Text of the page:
Why and how we converted 89 git repositories to one monorepo

I work at Impossible Software, where we offer realtime video personalization as SaaS.

Two years ago we switched from manually setting up Git repositories on a server to using Gitlab for managing Git repositories. The number of Git repositories grew rapidly, mostly because of a 1:1:1 mapping of Git repository → Jenkins job → Debian package.

Skip to the last section if you’re only interested in the how and not so much in the why.

ETOOMANYREPOS

Overall there were 100+ repositories with 89 in active use.

├── api
│   ├── router
...
├── deployment
│   ├── ami-builder
│   ├── aws-infrastructure
...
├── packaged
│   ├── awscli
│   ├── docker
│   ├── elasticsearch
...
├── support
│   ├── ldap-auth-server
│   ├── runit-addons
...

The problem with the sheer number of repositories was where to find stuff. It wasn’t clear what piece of functionality could be found where and people were only subscribed to the repositories in Gitlab that they needed for their work. So that would be one problem a monorepo could fix. You then always have all code in a local checkout and a call of ack 1 or find will help find what you are looking for.

Build process has become absurd

We used Debian packages as build artifacts, which made a lot of sense when the final result was Amazon Machine Images composed of Debian packages.

When we switched to deploying software with Docker in early 2015 we took an incremental approach and made Docker images like the existing AMIs. 2

So here’s how the software ended up in Docker images:

Git repo → Jenkins job → Debian package created by fpm → local Debian repository by aptly → aptly pushes to S3 repository → docker build –no-cache=true → Docker image

The remote repository on S3 is needed because we’re also installing Debian packages on the EC2 hosts. This would still be ok if all you’re doing is building final Docker images to be used on production. But what about development, testing, etc.? Any build of a Docker image has to go through this process, which means fixing anything requires modifying the working copies in question, pushing to master, opening the Jenkins web interface and waiting for the final push to the S3 repository being complete, then building the Docker image again. We’re talking durations of at least a minute and manually watching the Jenkins job. Longer when the aptly repository gets spammed with packages and then contains hundreds of package versions. Then we’re talking 2+ minutes.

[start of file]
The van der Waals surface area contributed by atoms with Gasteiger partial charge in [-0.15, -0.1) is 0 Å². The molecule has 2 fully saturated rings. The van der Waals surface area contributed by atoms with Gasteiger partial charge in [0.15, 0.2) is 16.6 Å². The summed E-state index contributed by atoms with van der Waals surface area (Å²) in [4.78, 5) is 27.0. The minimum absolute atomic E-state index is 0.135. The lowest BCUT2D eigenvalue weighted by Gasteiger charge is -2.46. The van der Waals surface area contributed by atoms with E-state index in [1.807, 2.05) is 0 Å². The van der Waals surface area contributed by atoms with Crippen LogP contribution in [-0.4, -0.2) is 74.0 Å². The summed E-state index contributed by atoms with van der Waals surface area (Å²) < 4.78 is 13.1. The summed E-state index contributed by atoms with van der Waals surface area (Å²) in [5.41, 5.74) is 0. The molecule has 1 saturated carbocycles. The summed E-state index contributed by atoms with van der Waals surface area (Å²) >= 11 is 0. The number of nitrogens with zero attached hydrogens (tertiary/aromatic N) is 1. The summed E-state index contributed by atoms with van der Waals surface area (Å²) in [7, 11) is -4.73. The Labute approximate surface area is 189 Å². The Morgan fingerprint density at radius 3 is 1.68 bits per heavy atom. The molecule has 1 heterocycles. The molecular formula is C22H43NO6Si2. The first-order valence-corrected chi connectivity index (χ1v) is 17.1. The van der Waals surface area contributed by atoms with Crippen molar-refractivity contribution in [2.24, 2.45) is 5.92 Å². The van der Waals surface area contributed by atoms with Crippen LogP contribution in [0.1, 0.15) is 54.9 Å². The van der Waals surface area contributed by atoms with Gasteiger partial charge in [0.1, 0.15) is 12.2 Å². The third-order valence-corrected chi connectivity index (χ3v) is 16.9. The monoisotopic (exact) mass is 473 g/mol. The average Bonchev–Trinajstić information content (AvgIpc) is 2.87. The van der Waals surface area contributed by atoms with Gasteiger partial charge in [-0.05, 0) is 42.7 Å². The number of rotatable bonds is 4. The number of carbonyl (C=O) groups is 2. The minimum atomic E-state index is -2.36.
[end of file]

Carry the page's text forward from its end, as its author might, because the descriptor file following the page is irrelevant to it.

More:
Obligatory xkcd

This is an absurdly convoluted way when we’re really talking about getting local code into a locally created Docker image for development or testing.

Dependencies

There were several dependencies between repositories that were problematic. Our core product is written in C++ and has Python bindings. The only project that actually uses these Python bindings, however was in a separate repository. So these two repositories had to be updated in lockstep.

There was common code for Python projects that was located in a single repository. It was pulled in by a git reference in the requirements.txt files.

All third party Python packages were tranformed into wheels and put in another wheels repository, which was cloned or pulled from on each build.

All in all, these multiple repositories almost always made it more difficult to get stuff done and get stuff right.

Enter the Monorepo

Inspired by Go in a monorepo I though about the situation and while I originally was no big fan of the idea of a monolithic repository when I first learned that Google uses this approach, I became convinced that a monorepo would be the far lesser evil for us.

It would allow us to touch multiple projects and still make atomic commits. It would also allow us to fix our build process and go from local change to local build artifact and Docker image in a single command easily.

I managed to convince the team that the monorepo was a good idea and got the ok to implement it.

Conversion process

So we have lots of Git repositories managed by Gitlab, conveniently put into groups. The only practical approach with so many repositories is to create a monorepo where the original repo router in the Gitlab group api would end up in /api/router in the monorepo.

Here’s the code I ended up with: https://gist.github.com/ghaering/b0e95087771dbefa386f edited to remove confidential information. It only imports the master branches of the original git repositories, which was acceptable for us.

Here’s how the code works:

Final words

If you consider consolidating multiple git repositories into a monorepo, I hope you’ll find my code useful. And if you’re not using a monorepo, maybe you could find some arguments for monorepos in this post.


  1. ack - You’re not using grep for searching through sourcecode any more, are you? There’s also the silver searcher [return]
  2. Right now we’re in the process of switching to a multi-container solution, which will be the topic of another blog post. [return]